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The Era of Bad Feeling

September 23, 2014

Henry Clay did not like Andrew Jackson.  General Jackson did not like Henry Clay or John Quincy Adams.  President Adams did not particularly care for either man, but he did offer Cabinet positions to both.  Clay became Secretary of State.  Jackson could have become Secretary of War, but he did not want to serve in the Adams Administration.

Jefferson had been Washington’s Secretary of State, Madison had been Jefferson’s, Monroe had been Madison’s, and, during the Era of Good Feeling, John Quincy Adams had been Monroe’s Secretary of State.  Clay was now the heir apparent to the presidency, and Jackson couldn’t allow that.  In order to stop Clay, Jackson would have to stop Adams from getting re-elected in 1828.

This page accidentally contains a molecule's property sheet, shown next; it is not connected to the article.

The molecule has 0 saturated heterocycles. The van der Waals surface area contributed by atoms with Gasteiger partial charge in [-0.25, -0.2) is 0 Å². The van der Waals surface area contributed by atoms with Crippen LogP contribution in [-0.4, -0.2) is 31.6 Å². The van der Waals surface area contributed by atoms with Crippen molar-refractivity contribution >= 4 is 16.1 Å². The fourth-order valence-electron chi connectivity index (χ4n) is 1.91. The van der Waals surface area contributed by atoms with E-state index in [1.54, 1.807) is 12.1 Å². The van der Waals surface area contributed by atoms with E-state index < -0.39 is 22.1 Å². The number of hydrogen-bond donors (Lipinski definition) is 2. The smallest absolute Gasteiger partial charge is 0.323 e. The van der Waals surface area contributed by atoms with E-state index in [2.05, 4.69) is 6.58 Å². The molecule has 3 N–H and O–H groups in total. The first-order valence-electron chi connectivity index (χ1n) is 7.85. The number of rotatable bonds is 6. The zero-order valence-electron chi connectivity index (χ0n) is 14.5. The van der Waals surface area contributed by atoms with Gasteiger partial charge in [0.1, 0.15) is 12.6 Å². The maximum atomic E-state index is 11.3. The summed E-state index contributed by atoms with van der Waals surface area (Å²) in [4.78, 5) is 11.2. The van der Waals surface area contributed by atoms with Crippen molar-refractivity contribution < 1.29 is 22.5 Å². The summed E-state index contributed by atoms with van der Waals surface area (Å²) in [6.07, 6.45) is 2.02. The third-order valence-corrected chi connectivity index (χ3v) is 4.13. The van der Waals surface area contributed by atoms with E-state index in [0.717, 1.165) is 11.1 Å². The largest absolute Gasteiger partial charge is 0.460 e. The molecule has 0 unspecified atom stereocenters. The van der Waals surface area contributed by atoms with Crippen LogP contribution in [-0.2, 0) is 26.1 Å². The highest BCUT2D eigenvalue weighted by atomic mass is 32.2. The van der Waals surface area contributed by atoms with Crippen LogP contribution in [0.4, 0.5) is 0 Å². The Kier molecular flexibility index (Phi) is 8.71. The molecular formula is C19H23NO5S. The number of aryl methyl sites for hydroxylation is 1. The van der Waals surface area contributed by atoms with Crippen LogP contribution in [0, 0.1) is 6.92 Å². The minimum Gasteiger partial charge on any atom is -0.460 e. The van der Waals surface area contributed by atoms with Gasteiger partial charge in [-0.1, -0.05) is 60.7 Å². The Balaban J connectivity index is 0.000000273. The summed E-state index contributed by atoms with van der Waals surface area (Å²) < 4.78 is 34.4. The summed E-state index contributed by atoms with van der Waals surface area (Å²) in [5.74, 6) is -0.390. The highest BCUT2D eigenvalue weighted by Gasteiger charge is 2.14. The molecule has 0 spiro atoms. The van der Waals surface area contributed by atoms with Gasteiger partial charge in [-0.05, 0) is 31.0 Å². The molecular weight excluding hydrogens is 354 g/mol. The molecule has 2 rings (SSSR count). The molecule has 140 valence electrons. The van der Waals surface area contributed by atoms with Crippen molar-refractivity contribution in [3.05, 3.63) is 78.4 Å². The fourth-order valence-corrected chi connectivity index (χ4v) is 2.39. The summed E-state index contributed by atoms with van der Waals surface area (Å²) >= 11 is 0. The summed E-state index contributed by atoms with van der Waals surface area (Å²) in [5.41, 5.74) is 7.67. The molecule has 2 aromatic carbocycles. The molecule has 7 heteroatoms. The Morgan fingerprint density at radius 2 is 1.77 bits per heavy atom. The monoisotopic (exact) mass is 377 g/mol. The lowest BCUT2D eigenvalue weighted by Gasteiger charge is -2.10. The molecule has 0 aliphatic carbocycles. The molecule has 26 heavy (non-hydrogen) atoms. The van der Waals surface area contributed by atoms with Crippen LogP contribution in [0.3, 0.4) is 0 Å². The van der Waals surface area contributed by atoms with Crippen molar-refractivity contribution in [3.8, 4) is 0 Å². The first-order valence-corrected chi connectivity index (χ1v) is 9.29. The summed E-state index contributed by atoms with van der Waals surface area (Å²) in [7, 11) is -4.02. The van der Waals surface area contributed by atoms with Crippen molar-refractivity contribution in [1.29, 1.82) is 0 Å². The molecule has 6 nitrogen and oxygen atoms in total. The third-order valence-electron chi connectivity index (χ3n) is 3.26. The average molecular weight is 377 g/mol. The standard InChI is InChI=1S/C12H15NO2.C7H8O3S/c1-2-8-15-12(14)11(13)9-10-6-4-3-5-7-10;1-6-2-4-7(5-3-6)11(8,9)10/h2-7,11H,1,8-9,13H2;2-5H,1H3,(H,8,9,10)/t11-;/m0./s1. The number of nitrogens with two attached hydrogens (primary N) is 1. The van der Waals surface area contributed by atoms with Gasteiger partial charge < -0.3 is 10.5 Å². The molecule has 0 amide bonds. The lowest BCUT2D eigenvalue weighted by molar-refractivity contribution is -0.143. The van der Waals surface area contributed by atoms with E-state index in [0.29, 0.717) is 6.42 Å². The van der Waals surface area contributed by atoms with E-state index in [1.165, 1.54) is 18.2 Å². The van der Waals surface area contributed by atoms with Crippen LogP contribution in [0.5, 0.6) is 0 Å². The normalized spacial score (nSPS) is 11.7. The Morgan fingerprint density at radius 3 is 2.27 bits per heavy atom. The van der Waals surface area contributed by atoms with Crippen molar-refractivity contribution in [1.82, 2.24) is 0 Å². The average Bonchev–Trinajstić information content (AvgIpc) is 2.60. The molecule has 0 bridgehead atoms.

Meanwhile, Adams appealed to the American people in his inaugural address.  He humbly acknowledged that nearly 70% of the people had voted for other candidates: “Less possessed of your confidence in advance than any of my predecessors, I am deeply conscious of the prospect that I shall stand more and oftener in need of your indulgence.”

But Adams had little Congressional support for his public improvements program, little sympathy from the electorate, and no indulgence from Jackson’s people.  The Era of Good Feeling had ended with the retirement of President Monroe, and a new, unhappy era had begun.

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